University of Technology, Sydney

Staff directory | Webmail | Maps | Newsroom | What's on

20509 Applied Portfolio Management

Warning: The information on this page is indicative. The subject outline for a particular session, location and mode of offering is the authoritative source of all information about the subject for that offering. Required texts, recommended texts and references in particular are likely to change. Students will be provided with a subject outline once they enrol in the subject.

Subject handbook information prior to 2020 is available in the Archives.

UTS: Business: Finance
Credit points: 6 cp

Subject level:


Result type: Grade and marks


This subject provides students with an in-depth understanding of both the theoretical and the practical aspects of modern portfolio management. In terms of theory, students learn about the portfolio management process, the various asset classes at a fund manager's disposal, the role of diversification in portfolio management, the asset allocation and asset selection decisions, the use of financial derivatives in portfolio management and the fiduciary responsibilities of a fund manager. The practical aspects of the subject involve implementing and evaluating various asset price models for constructing efficient portfolios, implementing models for equity valuation, using the Black-Scholes option pricing formulae for portfolio insurance, and a substantial simulated portfolio management exercise, using historical price data.

Subject learning objectives (SLOs)

Upon successful completion of this subject students should be able to:
1. understand the factors driving equity and bond prices
2. build and manage equity and bond portfolios
3. analyse risks and profit opportunities of financial portfolios
4. assess the coherence of a portfolio strategy with a given set of investment objectives

Contribution to the development of graduate attributes

The subject contributes to the aim of preparing students to commence a fulfilling and effective career in business, especially in investment management. Its specific contributions are to enable students to develop their knowledge and understanding of the theory and practice of portfolio management.

Teaching and learning strategies

Lectures examine the characteristics of financial assets and portfolio management strategies and conduct computer-based exercises. Appropriate learning 2014 practices are used, such as on-line and off-line learning opportunities and flipped-learning sessions.

Content (topics)

  • The asset management industry; segments, competition and profitability.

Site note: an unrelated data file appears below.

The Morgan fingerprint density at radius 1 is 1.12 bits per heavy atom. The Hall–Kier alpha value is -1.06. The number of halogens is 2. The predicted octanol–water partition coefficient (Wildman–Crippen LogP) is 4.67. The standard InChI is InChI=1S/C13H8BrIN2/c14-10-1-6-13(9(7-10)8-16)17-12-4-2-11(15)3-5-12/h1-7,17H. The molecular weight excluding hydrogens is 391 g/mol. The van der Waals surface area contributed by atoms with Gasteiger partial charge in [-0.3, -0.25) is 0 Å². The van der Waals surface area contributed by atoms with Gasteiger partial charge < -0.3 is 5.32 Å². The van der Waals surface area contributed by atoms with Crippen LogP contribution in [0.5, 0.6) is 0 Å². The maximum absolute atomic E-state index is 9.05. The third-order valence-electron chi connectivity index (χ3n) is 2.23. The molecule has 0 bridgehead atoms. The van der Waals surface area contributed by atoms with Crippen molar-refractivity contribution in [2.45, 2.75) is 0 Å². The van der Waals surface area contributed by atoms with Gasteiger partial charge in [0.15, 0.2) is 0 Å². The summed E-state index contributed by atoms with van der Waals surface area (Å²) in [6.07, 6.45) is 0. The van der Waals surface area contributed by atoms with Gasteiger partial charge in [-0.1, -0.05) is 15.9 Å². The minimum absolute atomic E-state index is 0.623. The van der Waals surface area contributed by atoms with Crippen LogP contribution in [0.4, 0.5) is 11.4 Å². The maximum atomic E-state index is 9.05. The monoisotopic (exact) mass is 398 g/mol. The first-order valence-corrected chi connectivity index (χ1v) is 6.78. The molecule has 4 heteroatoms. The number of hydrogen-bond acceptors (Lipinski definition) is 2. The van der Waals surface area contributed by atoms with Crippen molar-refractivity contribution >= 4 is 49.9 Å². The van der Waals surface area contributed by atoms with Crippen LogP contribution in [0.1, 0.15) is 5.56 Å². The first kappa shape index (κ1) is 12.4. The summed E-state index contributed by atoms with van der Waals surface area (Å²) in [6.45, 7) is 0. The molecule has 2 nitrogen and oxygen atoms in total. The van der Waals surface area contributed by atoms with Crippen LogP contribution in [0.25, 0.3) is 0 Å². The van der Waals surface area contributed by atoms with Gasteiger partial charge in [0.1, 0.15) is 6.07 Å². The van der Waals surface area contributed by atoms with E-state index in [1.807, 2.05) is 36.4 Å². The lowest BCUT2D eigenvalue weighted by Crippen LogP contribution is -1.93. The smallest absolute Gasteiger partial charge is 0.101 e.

• Factors driving equity and bond prices.
  • Quantitative stock selection.
  • Long-Short equity portfolio strategies.
  • Interest rate risk and related bond portfolio strategies.
  • Credit risk and related bond portfolio strategies.
  • Derivatives in equity and bond portfolio strategies.


Assessment task 1: Group Portfolio Project


This addresses subject learning objective(s):

2, 3 and 4

Weight: 25%

Assessment task 2: Individual Portfolio Project


This addresses subject learning objective(s):

2, 3 and 4

Weight: 25%

Assessment task 3: Final Exam (Individual)


This addresses subject learning objective(s):

1, 3 and 4

Weight: 50%

2 hours + 10 minutes reading time

Minimum requirements

Students must achieve at least 50% of the subject’s total marks.

Required texts

For this class students are not required to buy any specific book.

For each lesson a set of Lecture Notes will be provided. Additionally, for some of the lessons, students are also required to read the assigned journal articles.

Recommended texts

The following books are a good reference material for anybody interested in portfolio management:

  • Ludwig B. Chincarini and Daehwan Kim. Quantitative Equity Portfolio Management. McGraw-Hill, New York, 2006
  • Edwin J. Elton, Martin J. Gruber, Stephen J. Brown, and William N. Goetzmann. Modern Portfolio Theory and Investment Analysis. John Wiley and Sons, Hoboken, NJ, eighth edition, 2010.
  • Richard C. Grinold and Ronald N. Kahn. Active Portfolio Management. McGraw-Hill, New York, second edition, 2000.
  • Robert B. Litterman. Modern Investment Management: An Equilibrium Approach. John Wiley and Sons, Hoboken, NJ, 2003.